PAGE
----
Swing Time ~ Zadie Smith

Swing Time

Rating 2/5

I’m worried I picked the wrong novel for my first Zadie Smith book. Although there were some great themes, primarily relationships, boundaries, and betrayal, I found this book very slow and at times hard to follow. The main character seemingly jumps from conversation to conversation with intermittent chunks of scenery. Also listening to this on audio felt harried and complicated. Perhaps in print I might have had other opinions.

I enjoyed the first third immensely, in which the narrator and her friend Tracy tell the story of their childhood and coming of age. She and Tracy began as dancers and became friends that way, although their households were vastly different places to grow up. Each of them has odd sexual experiences at a young age, and some trauma from Tracy’s parents’ relationship as well. I felt their childhood was very effectively explored and described.

After their childhood, the story becomes more and more scrambled. The narrator travels often, and begins working for an Australian pop star, who seemed to be like Brittney Spears. Consequently they end up spending a lot of time in several countries in Africa, meeting a new cast of characters whom they befriend, but with weird relationships founded from power, money, and proximity. From then on I often found myself feeling confused. I believe one of the consistent themes throughout this story was power, who gets it, who has it, and who wants it. In the end one of the small side characters tells our narrator that she remains childish even at the oldest we experience her, and I feel that’s fitting. She seems to be running around and attempting to prove to everyone that she is mature and capable, yet she has changed little from how she is portrayed in her youth.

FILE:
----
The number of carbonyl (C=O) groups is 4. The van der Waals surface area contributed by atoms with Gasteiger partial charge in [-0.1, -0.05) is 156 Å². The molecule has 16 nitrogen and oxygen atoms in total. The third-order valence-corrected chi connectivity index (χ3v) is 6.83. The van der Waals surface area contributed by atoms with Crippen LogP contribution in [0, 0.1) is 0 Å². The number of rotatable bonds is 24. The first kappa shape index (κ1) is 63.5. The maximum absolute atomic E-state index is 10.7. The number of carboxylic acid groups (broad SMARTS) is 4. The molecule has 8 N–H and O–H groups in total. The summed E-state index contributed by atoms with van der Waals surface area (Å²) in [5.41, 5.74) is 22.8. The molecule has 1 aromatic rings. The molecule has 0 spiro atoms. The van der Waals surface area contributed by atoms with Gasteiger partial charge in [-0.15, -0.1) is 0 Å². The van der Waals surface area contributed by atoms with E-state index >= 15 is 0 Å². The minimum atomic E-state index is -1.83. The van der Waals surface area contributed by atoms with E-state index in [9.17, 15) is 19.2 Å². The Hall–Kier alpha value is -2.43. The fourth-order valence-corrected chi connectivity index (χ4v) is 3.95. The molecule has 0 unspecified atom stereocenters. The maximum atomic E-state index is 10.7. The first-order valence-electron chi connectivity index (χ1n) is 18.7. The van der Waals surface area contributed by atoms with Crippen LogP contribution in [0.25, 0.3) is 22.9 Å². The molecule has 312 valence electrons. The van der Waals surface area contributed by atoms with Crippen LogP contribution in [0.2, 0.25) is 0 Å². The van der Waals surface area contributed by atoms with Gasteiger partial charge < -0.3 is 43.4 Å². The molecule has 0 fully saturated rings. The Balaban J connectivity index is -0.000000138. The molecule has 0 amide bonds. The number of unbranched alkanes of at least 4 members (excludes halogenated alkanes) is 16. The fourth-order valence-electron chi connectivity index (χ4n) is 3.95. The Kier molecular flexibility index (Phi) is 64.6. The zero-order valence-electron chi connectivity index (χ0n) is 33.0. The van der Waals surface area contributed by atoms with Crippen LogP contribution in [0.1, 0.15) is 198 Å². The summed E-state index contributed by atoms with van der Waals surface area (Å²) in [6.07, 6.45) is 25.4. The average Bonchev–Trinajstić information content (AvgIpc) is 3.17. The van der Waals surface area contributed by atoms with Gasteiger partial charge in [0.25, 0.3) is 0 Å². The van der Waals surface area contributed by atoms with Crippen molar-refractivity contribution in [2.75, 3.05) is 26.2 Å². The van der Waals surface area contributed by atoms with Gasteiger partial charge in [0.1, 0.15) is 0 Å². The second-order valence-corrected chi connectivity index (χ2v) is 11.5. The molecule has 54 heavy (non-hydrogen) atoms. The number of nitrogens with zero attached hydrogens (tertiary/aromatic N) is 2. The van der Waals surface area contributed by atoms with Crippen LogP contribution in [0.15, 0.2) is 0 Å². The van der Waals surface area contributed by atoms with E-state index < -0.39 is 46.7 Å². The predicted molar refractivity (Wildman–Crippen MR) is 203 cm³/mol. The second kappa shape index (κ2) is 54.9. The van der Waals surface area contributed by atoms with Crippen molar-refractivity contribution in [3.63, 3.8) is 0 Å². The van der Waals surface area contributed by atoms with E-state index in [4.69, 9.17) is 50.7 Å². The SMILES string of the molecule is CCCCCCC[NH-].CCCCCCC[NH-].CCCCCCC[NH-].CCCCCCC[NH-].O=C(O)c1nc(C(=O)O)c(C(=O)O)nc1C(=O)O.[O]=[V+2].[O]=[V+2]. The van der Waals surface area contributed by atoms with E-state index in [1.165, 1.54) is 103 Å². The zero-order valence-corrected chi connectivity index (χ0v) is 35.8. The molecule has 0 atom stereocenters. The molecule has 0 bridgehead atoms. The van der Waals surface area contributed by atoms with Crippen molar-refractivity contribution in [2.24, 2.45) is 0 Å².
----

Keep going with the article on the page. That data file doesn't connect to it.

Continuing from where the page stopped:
The conclusion was far too abrupt for my preferences, although it did feel fitting. In a way, our narrators life fell apart and she’s left with few if any relationships, and an odd dream of some relationships she may have the opportunity to build, which in a way, tie her back to her relationships from her childhood.

I wanted desperately to like this novel, as I’ve heard Zadie Smith is a modern classic author. However, I enjoyed many of the side characters far more than the main character, and felt that the story was too scattered for me to understand on my first go. Unfortunately I have no interest in rereading this book, so perhaps it is just lost to me. I will try again with Zadie Smith in the future, definitely in print next time! For now, I’m left feeling a little disappointed.


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